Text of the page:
The former prosecutor-general's open criticism against the country's president caused an immediate reaction from his office. "Aida Salyanova was given full political support and freedom of action for the entire period of her tenure as Kyrgyzstan's prosecutor-general," stated presidential adviser Farid Niyazov. The high-ranking White House official also added that "for a long time, information about the intervention of people from Salyanova's inner circle into the affairs of her office existed only in the form of anonymous letters and rumors, and the attitude of the president was therefore appropriate. However, when these rumors began to appear as facts, she was proposed to draw conclusions, lost the president's trust and is now making false statements for her own political benefit." Shortly before Salyanova's resignation, local media sources have spread information that her spouse and an aide at the Justice Ministry, Bakyt Abdykaparov, received US$ 50,000 for his alleged assistance in terminating the criminal case against officials of the municipal enterprise Tazalyk. Salyanova described these assertions as a clear information attack against her.
The most important announcement during the former prosecutor-general's press conference was her intention and readiness to participate in the upcoming parliamentary elections in October 2015. Contrary to local political analysts' views that she will join one of the large political parties, Salyanova has been unanimously affirmed as Chairwoman of the relatively new political party called Kuchtuu Kyrgyzstan (Strong Kyrgyzstan). According to Bishkek-based political observer Mars Sariev, her political party has very good chances of entering the next Parliament and emphasize combating corruption in its election program. Local analysts also do not exclude the possibility that prior to elections, Salyanova's party might merge with larger political parties, socialist Ata Meken party being at the top of the list.
In the meantime, Kyrgyzstan's Parliament has supported the nomination of a new prosecutor-general, Indira Joldubaeva, who has previously served as head of the justice sector reform department in the presidential apparatus. The newly appointed Joldubaeva, 35, is the youngest serving prosecutor-general in Kyrgyzstan's history and has prior to her nomination attained widespread criticism for not having worked a single day in the prosecution system.
The author writes in his personal capacity. The views expressed are his own and do not represent the views of the organization for which he works.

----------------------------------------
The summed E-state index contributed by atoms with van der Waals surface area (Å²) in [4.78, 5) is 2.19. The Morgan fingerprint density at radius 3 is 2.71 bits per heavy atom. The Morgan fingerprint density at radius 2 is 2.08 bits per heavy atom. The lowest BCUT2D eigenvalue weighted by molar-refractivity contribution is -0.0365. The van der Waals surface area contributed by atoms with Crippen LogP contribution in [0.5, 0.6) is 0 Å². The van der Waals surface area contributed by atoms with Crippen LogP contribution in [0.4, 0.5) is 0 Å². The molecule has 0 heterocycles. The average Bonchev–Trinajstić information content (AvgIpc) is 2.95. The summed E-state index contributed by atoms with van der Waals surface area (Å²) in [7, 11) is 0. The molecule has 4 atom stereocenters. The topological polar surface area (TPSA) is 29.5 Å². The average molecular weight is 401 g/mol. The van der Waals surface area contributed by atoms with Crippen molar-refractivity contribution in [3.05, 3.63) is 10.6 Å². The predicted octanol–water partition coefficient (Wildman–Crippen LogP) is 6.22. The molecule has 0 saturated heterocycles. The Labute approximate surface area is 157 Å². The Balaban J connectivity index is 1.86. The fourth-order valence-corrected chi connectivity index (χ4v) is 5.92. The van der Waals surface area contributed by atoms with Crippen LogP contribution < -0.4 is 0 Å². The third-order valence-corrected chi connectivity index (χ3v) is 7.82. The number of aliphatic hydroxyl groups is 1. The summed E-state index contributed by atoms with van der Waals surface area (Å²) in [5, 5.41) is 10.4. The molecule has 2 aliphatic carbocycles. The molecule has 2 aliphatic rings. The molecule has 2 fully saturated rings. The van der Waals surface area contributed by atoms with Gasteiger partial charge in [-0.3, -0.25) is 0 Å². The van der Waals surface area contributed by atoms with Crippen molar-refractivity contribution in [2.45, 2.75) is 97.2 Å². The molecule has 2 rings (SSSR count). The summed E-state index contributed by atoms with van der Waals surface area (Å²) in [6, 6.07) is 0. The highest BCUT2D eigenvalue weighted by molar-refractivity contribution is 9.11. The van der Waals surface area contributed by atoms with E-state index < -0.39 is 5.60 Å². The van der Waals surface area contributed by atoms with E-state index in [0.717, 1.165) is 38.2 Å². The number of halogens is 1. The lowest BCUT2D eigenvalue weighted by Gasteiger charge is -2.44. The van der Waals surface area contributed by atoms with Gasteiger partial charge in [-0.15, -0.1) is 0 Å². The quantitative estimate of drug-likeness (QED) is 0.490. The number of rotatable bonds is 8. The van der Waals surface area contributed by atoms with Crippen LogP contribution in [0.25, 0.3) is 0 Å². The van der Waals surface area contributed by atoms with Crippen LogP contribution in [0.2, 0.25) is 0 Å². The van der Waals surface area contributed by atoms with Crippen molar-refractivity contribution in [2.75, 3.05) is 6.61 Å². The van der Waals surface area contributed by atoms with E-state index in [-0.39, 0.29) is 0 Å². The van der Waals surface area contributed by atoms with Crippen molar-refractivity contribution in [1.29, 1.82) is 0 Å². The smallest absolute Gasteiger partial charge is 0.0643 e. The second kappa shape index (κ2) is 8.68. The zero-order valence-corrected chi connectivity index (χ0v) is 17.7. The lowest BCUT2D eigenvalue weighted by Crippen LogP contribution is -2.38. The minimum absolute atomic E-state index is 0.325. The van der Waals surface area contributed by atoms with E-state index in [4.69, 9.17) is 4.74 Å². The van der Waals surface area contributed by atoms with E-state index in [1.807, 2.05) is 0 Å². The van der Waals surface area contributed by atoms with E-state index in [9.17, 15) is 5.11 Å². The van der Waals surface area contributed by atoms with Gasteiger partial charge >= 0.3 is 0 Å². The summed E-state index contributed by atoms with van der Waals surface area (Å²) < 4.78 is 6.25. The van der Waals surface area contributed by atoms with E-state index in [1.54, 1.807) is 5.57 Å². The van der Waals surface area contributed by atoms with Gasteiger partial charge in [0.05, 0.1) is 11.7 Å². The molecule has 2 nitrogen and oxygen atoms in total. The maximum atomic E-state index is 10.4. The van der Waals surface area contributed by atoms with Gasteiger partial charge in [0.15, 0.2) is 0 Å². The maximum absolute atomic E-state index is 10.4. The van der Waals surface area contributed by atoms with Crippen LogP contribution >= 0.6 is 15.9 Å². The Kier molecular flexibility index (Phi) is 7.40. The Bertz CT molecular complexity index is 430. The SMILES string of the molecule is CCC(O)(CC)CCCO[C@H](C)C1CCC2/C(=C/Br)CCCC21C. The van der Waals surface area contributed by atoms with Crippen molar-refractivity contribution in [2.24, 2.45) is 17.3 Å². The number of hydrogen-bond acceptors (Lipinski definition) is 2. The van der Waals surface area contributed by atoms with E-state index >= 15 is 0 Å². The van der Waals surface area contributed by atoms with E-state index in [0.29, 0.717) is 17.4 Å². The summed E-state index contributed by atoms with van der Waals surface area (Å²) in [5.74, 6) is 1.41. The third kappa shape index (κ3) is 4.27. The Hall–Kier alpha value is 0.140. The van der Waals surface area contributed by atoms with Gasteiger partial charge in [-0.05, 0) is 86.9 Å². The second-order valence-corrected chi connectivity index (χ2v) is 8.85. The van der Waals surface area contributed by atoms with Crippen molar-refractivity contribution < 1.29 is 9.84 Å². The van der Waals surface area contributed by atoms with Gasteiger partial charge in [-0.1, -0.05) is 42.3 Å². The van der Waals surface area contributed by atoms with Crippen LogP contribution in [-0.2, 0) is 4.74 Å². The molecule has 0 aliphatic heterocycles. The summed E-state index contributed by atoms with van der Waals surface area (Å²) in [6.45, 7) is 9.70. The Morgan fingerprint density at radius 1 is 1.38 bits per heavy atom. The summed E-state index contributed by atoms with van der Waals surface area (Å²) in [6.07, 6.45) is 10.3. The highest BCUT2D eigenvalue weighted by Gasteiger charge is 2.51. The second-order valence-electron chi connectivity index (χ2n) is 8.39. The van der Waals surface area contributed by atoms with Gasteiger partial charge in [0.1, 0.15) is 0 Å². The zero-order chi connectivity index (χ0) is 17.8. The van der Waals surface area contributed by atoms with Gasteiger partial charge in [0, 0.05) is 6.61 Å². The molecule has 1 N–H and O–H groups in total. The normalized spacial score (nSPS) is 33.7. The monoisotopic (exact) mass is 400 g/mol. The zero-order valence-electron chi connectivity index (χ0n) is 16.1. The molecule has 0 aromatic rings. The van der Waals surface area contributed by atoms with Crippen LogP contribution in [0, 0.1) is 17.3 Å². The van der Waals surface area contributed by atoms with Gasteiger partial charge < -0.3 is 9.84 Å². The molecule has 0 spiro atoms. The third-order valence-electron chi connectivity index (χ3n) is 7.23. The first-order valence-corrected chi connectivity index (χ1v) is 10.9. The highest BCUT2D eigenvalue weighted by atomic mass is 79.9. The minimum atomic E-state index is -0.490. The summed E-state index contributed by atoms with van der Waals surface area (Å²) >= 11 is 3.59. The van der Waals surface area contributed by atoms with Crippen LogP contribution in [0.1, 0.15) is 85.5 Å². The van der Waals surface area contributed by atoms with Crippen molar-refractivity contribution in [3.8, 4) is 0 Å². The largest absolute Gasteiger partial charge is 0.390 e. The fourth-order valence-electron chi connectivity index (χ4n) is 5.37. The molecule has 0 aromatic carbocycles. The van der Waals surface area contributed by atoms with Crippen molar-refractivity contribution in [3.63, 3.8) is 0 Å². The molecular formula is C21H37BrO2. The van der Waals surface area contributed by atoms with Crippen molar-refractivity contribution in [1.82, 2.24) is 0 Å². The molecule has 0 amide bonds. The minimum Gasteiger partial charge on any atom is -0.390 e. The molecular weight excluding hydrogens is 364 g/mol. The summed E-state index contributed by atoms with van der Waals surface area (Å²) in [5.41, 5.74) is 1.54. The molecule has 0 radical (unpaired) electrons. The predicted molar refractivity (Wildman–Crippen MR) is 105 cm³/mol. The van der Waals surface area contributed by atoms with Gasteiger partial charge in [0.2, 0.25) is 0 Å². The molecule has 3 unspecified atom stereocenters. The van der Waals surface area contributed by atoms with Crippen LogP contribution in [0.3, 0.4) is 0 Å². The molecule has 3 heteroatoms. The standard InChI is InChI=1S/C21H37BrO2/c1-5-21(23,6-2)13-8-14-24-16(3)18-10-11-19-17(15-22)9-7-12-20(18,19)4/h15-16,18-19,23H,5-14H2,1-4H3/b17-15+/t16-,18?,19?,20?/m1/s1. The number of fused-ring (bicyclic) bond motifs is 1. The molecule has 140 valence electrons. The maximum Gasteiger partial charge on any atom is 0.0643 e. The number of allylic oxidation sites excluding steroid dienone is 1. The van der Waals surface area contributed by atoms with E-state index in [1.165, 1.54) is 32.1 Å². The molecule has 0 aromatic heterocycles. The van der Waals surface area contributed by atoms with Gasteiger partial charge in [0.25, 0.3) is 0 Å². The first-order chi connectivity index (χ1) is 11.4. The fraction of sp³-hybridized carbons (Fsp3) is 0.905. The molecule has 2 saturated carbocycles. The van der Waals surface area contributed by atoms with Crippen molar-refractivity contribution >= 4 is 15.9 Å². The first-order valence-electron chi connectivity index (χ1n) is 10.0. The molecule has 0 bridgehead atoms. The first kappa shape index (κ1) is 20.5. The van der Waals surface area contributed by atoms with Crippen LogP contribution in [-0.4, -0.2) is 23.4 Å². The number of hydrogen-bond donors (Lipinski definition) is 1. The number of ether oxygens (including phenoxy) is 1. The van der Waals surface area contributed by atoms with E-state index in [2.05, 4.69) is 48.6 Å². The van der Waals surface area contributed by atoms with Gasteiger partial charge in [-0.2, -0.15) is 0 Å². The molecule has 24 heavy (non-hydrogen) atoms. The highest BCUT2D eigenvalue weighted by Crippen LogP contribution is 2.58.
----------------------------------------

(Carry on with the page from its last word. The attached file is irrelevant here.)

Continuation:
By Eka Janashia (03/04/2015 issue of the CACI Analyst)
The Kremlin continues Russia's annexation of Georgia's breakaway regions and at the same time warns Tbilisi to cease its effort to integrate with NATO. On February 18, breakaway South Ossetia signed a "border treaty" with the Russian Federation, and declared its intention to strike an "Alliance and Integration" deal with Moscow shortly.
The agreement mirrors the "Alliance and Strategic Partnership" agreement inked between Moscow and Sokhumi in November, though envisions a deeper integration of the South Ossetia's defense, security, and customs agencies with those of Russia. An already signed border agreement dictates the abolishment of the border crossing point at the Roki tunnel connecting the South Ossetia to Russia.
The border eradication initiative was first aired by Vladislav Surkov, the Russian president's aide in charge of supervising Moscow's relations with the two de facto republics, on February 17, during a meeting with Abkhazia's de-facto president Raul Khajimba. "There must not be a border between us," Surkov said and added that Russia's financial support for the two breakaway regions would be upheld in the face of Russia's current economic troubles.
The border agreement between Moscow and Tskhinvali is a swift implementation of this initiative. After signing the border treaty, Russia's Foreign Minister Sergey Lavrov expressed the Kremlin's readiness to avert the "negative effect" of "never-ending attempts to drag Tbilisi into NATO."